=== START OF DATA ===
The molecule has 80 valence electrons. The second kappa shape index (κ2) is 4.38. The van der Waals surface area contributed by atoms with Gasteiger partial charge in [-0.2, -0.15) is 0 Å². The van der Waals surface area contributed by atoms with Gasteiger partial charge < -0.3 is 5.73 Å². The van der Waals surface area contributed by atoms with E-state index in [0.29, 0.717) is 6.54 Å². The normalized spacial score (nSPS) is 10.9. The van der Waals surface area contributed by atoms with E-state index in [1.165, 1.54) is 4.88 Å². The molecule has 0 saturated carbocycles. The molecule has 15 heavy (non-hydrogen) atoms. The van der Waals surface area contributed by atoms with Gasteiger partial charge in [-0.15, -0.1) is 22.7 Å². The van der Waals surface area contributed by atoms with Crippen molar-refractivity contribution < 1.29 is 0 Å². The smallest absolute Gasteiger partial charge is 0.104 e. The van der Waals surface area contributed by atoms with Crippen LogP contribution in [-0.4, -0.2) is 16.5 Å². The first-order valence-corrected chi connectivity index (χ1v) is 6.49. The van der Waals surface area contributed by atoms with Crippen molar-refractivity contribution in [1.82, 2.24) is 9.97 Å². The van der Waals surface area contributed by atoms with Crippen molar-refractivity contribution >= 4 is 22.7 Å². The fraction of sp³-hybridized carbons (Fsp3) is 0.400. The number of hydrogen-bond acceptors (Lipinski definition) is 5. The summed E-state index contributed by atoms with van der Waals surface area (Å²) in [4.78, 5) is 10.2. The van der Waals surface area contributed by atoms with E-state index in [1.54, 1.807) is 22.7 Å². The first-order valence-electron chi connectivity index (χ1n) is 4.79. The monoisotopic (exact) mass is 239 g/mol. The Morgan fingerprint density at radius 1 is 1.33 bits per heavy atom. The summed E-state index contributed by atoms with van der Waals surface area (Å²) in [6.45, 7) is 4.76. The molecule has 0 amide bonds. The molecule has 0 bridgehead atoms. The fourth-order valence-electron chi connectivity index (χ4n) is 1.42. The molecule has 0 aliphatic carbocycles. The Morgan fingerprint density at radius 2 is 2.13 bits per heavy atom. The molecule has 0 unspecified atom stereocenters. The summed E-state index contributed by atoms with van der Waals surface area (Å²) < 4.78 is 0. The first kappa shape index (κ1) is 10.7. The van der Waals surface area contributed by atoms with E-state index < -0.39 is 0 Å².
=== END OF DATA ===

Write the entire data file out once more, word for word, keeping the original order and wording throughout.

The molecule has 80 valence electrons. The second kappa shape index (κ2) is 4.38. The van der Waals surface area contributed by atoms with Gasteiger partial charge in [-0.2, -0.15) is 0 Å². The van der Waals surface area contributed by atoms with Gasteiger partial charge < -0.3 is 5.73 Å². The van der Waals surface area contributed by atoms with E-state index in [0.29, 0.717) is 6.54 Å². The normalized spacial score (nSPS) is 10.9. The van der Waals surface area contributed by atoms with E-state index in [1.165, 1.54) is 4.88 Å². The molecule has 0 saturated carbocycles. The molecule has 15 heavy (non-hydrogen) atoms. The van der Waals surface area contributed by atoms with Gasteiger partial charge in [-0.15, -0.1) is 22.7 Å². The van der Waals surface area contributed by atoms with Crippen molar-refractivity contribution < 1.29 is 0 Å². The smallest absolute Gasteiger partial charge is 0.104 e. The van der Waals surface area contributed by atoms with Crippen LogP contribution in [-0.4, -0.2) is 16.5 Å². The first-order valence-corrected chi connectivity index (χ1v) is 6.49. The van der Waals surface area contributed by atoms with Crippen molar-refractivity contribution in [1.82, 2.24) is 9.97 Å². The van der Waals surface area contributed by atoms with Crippen molar-refractivity contribution >= 4 is 22.7 Å². The fraction of sp³-hybridized carbons (Fsp3) is 0.400. The number of hydrogen-bond acceptors (Lipinski definition) is 5. The summed E-state index contributed by atoms with van der Waals surface area (Å²) in [4.78, 5) is 10.2. The van der Waals surface area contributed by atoms with E-state index in [1.54, 1.807) is 22.7 Å². The first-order valence-electron chi connectivity index (χ1n) is 4.79. The monoisotopic (exact) mass is 239 g/mol. The Morgan fingerprint density at radius 1 is 1.33 bits per heavy atom. The summed E-state index contributed by atoms with van der Waals surface area (Å²) in [6.45, 7) is 4.76. The molecule has 0 amide bonds. The molecule has 0 bridgehead atoms. The fourth-order valence-electron chi connectivity index (χ4n) is 1.42. The molecule has 0 aliphatic carbocycles. The Morgan fingerprint density at radius 2 is 2.13 bits per heavy atom. The molecule has 0 unspecified atom stereocenters. The summed E-state index contributed by atoms with van der Waals surface area (Å²) < 4.78 is 0. The first kappa shape index (κ1) is 10.7. The van der Waals surface area contributed by atoms with E-state index < -0.39 is 0 Å².